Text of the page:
Bitwardenan open-source password manager for businesses and consumers, has raised $100 million in a funding round led by PSG, with the participation of Battery Ventures.
Bitwarden, originally founded in 2015, Santa Barbara, California-based Bitwarden operates in a space that includes well-known incumbents such as 1Password, which recently reached a valuation of $6.8 billion thanks to a $620 million fundraiser, and Lastpass, which used to be recently drawn out two years after landing in the hands of private equity firms again as an independent company.
In a nutshell, Bitwarden and its ilk are making it easier for people to automatically generate hard-to-guess passwords and store them all in a secure digital vault – it’s about helping people avoid using the same predictable password again for all of their online accounts.
In addition to the basic free service, which gives individuals access to unlimited password storage across platforms, Bitwarden provides a number of paid premium tools and services, including advanced business features such as single sign-on (SSO) integrations and identity management. The big differentiator of Bitwarden, of course, lies in the fact that it is built on top an open source code base, which is a good thing for super security-conscious individuals and companies, as it allows them to fully inspect the inner workings of the platform. In addition, people can contribute to the codebase and accelerate the development of new features.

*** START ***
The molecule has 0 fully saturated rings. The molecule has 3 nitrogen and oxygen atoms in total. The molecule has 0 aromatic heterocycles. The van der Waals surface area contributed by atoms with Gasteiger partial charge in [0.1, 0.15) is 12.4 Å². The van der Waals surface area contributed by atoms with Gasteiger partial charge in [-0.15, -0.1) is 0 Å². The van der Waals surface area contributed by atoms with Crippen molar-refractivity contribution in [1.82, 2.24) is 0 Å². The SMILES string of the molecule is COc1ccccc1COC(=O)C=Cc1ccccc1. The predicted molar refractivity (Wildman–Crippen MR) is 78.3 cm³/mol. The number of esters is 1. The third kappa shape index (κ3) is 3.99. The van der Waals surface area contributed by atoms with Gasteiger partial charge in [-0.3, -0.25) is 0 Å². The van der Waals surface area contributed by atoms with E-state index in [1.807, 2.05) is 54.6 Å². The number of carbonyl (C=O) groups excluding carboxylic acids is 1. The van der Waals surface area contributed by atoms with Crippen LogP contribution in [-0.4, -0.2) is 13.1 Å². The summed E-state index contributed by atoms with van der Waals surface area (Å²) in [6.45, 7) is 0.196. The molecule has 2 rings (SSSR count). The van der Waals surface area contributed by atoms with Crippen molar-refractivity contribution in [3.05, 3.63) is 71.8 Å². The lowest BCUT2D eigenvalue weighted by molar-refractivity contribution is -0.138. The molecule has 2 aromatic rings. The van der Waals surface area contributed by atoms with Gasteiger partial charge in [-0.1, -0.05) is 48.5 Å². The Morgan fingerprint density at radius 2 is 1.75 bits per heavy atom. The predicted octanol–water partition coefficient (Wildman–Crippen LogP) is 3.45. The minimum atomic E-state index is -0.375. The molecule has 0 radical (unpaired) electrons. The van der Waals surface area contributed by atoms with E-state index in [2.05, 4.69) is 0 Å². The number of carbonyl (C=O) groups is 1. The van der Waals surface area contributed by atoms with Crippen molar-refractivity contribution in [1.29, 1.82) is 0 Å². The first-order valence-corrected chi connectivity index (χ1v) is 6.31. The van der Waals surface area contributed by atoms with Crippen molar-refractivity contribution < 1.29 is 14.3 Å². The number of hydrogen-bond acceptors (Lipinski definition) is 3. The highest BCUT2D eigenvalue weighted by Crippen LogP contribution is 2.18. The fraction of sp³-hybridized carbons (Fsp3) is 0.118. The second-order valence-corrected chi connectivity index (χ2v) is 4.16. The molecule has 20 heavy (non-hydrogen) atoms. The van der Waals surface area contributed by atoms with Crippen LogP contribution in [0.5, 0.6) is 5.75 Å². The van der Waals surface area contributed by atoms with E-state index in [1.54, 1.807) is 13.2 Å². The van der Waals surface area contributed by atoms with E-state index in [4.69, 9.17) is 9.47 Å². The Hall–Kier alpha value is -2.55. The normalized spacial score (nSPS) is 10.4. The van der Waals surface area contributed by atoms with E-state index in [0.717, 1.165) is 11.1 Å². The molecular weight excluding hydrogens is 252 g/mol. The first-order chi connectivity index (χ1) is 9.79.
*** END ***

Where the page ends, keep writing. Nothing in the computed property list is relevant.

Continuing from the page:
It’s worth noting that today’s “minority investment in growth” represents Bitwarden’s first fully disclosed outside funding in its seven-year history, though businesskinda.com has been reliably informed that the company will indeed launch an as-yet-undisclosed Series A in 2019. did round.
However, the latest cash injection is indicative of how the world has changed in recent years: The rise of remote working means that people often combine personal and business accounts on the same devices, while potentially using the same password for their countless online accounts. Such poor password hygiene puts businesses at risk, which is why they are looking for ways to encourage their staff to use security-focused tools, such as password managers, instead.
“Our investment in Bitwarden reflects our belief that the password management market is poised for significant growth as online account usage grows and security concerns increase in the hybrid work environment,” noted PSG CEO Tom Reardon in a press release.
Plus, growing competition and VC investment in password management means Bitwarden can’t rest on its laurels — it needs to expand, which is what its funds will be used for. The company confirmed plans to expand its offering into several aligned security and privacy verticals, including secret management — something 1Password expanded through its SecretHub acquisition last year.
“The timing of the investment is ideal as we expand into developer secrets, passwordless technologies and authentication capabilities,” said Michael Crandell, CEO of Bitwarden. “Most importantly, we strive to continue serving all Bitwarden users for the long term.”
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